Rishi Sunak unveils coronavirus ‘bounce back’ micro-lending plan but resists full state backing for bigger loans
The Chancellor said 100% state backing for bigger loans could leave taxpayers on the hook.
Rishi Sunak has unveiled a new state-backed loan scheme for small businesses in a bid to help them “survive” the coronavirus crisis.
But the Chancellor is resisting calls to ramp up the level of state backing for firms covered by existing loan programmes, despite calls from some MPs for him to go further.
Mr Sunak said the 100% government-backed ‘Bounce Back’ loan scheme would be up and running in a week’s time, allowing businesses to borrow between £2,000 and £50,000 interest free.
The Government will underwrite the full amount of the loan in a bid to encourage lenders to get money out the door, and the Treasury promised that the new scheme would be accessible “through a short and simple form”.
The state will also cover any fees and interest for the first 12 months and no repayments will be asked for during the first year.
Mr Sunak said: “Our smallest businesses are the backbone of our economy and play a vital role in their communities. This new rapid loan scheme will help ensure they get the finance they need quickly to help survive this crisis.
“This is in addition to business grants, tax deferrals, and the job retention scheme, which are already helping to support hundreds of thousands of small businesses.”
However, Mr Sunak batted away calls from some business groups as well as the Labour Party to extend the 100% guarantee to those who have asked for help under the the Government’s already-up-and-running Business Interruption Loan Scheme.
That programme sees a state guarantee of 80% for loans of up to £5m, and the Chancellor said: “I’ve heard some calls for government to underwrite all our loan schemes with 100% guarantees. I remain unconvinced by the case for doing that universally.”
Speaking in the Commons, he added: “We should not ask the ordinary taxpayers of today and tomorrow to bear the entire risk of lending almost unlimited sum, to businesses who may, in some cases, have very little prospect of paying those loans back – and not necessarily because of the impact of coronavirus.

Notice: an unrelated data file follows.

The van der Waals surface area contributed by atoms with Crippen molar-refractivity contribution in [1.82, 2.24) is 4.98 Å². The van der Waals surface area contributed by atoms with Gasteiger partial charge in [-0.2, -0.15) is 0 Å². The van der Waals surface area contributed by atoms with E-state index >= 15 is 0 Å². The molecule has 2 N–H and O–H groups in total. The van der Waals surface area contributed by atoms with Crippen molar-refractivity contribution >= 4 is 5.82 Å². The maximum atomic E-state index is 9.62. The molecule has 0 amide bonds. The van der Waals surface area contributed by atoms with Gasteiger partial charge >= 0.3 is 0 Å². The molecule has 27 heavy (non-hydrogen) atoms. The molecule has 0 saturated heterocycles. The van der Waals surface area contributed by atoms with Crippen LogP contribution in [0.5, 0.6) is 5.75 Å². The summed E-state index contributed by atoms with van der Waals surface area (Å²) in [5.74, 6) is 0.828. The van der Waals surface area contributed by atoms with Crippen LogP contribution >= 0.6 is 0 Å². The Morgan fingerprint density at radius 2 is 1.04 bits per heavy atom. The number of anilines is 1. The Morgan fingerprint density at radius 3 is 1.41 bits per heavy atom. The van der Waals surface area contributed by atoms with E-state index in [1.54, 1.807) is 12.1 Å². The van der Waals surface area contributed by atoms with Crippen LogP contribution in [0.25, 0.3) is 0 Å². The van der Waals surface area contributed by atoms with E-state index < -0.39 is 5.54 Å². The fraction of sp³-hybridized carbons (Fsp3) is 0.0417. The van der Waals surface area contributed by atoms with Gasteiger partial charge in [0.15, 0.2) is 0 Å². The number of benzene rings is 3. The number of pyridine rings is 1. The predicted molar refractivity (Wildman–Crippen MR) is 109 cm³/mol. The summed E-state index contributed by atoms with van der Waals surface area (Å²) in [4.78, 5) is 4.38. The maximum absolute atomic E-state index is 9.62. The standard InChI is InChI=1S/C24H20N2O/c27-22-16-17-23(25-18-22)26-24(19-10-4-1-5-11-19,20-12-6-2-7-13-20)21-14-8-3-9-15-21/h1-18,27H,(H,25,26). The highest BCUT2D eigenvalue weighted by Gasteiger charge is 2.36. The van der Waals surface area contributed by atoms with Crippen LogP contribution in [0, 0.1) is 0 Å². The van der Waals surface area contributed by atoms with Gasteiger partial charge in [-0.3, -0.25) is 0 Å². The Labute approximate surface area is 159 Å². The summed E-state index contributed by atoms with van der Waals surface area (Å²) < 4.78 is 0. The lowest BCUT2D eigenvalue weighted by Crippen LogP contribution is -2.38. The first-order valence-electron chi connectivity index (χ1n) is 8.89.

"The Germans and Americans are also tough minded, but have gone for 100% support" - former Cabinet minister David Davis
“So I do not think it is appropriate to provide 100% guarantees on all of our schemes.”
The new micro-loan scheme was hailed as “excellent news” by Tory former Cabinet minister David Davis - but he doubled down on his call for the Government to “underwrite 100% of business interruption loans”.
“The Swiss did this, and they are not known for being profligate,” he said. “As a result they had 76,000 loans made in 8 days, normally on the basis of an A4 application form.
“The Germans and Americans are also tough minded, but have gone for 100% support. We need to do the same to make this work.”
Labour’s new Shadow Chancellor, Anneliese Dodds said other countries were “guaranteeing 100% of their SME loans and have stripped off normal commercial loan requirements”.
“And while it’s a relief to hear from the Chancellor that there will now be a full guarantee for loans of up to £25,000, we need to know that normal commercial loan requirements will not continue to clog up the system,” she said.
“So will he also be changing the rules for the scheme, so we can get money to those SMEs that really need it?”
But the new scheme has earned plaudits from the Federation of Small Businesses.
Chairman Mike Cherry said: "To date, the existing interruption loan scheme has not been working for the small firms that make-up 99% of our business community.
“The decision by the Chancellor to listen to our recommendation for a 100% guarantee on smaller loans, alongside the creation of a new fast-track system for those applying for them, will give hope to thousands.”
He added: “From here, we need the right delivery. The new fast-track system must be established by next Monday with money delivered 24 hours after a successful application as promised."